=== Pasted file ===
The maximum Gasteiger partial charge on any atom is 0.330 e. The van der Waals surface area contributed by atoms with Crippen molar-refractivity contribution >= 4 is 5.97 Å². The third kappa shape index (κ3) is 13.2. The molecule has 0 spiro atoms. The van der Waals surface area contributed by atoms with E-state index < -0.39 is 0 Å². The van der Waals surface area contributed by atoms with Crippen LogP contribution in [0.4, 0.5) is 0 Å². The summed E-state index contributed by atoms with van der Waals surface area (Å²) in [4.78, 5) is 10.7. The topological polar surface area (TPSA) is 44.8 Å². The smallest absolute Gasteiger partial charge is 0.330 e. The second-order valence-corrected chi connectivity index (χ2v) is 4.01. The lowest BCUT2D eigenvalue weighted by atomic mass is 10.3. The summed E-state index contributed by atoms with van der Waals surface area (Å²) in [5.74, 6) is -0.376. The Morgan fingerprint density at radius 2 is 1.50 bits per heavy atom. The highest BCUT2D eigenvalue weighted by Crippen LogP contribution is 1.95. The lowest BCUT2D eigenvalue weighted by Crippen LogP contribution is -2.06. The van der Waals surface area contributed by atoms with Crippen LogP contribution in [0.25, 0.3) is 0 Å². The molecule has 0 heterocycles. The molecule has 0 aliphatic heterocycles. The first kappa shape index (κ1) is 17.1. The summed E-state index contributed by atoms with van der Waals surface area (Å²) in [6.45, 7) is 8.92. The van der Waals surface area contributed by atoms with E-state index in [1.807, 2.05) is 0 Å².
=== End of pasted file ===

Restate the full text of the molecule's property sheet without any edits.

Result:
The maximum Gasteiger partial charge on any atom is 0.330 e. The van der Waals surface area contributed by atoms with Crippen molar-refractivity contribution >= 4 is 5.97 Å². The third kappa shape index (κ3) is 13.2. The molecule has 0 spiro atoms. The van der Waals surface area contributed by atoms with E-state index < -0.39 is 0 Å². The van der Waals surface area contributed by atoms with Crippen LogP contribution in [0.4, 0.5) is 0 Å². The summed E-state index contributed by atoms with van der Waals surface area (Å²) in [4.78, 5) is 10.7. The topological polar surface area (TPSA) is 44.8 Å². The smallest absolute Gasteiger partial charge is 0.330 e. The second-order valence-corrected chi connectivity index (χ2v) is 4.01. The lowest BCUT2D eigenvalue weighted by atomic mass is 10.3. The summed E-state index contributed by atoms with van der Waals surface area (Å²) in [5.74, 6) is -0.376. The Morgan fingerprint density at radius 2 is 1.50 bits per heavy atom. The highest BCUT2D eigenvalue weighted by Crippen LogP contribution is 1.95. The lowest BCUT2D eigenvalue weighted by Crippen LogP contribution is -2.06. The van der Waals surface area contributed by atoms with Crippen LogP contribution in [0.25, 0.3) is 0 Å². The molecule has 0 heterocycles. The molecule has 0 aliphatic heterocycles. The first kappa shape index (κ1) is 17.1. The summed E-state index contributed by atoms with van der Waals surface area (Å²) in [6.45, 7) is 8.92. The van der Waals surface area contributed by atoms with E-state index in [1.807, 2.05) is 0 Å².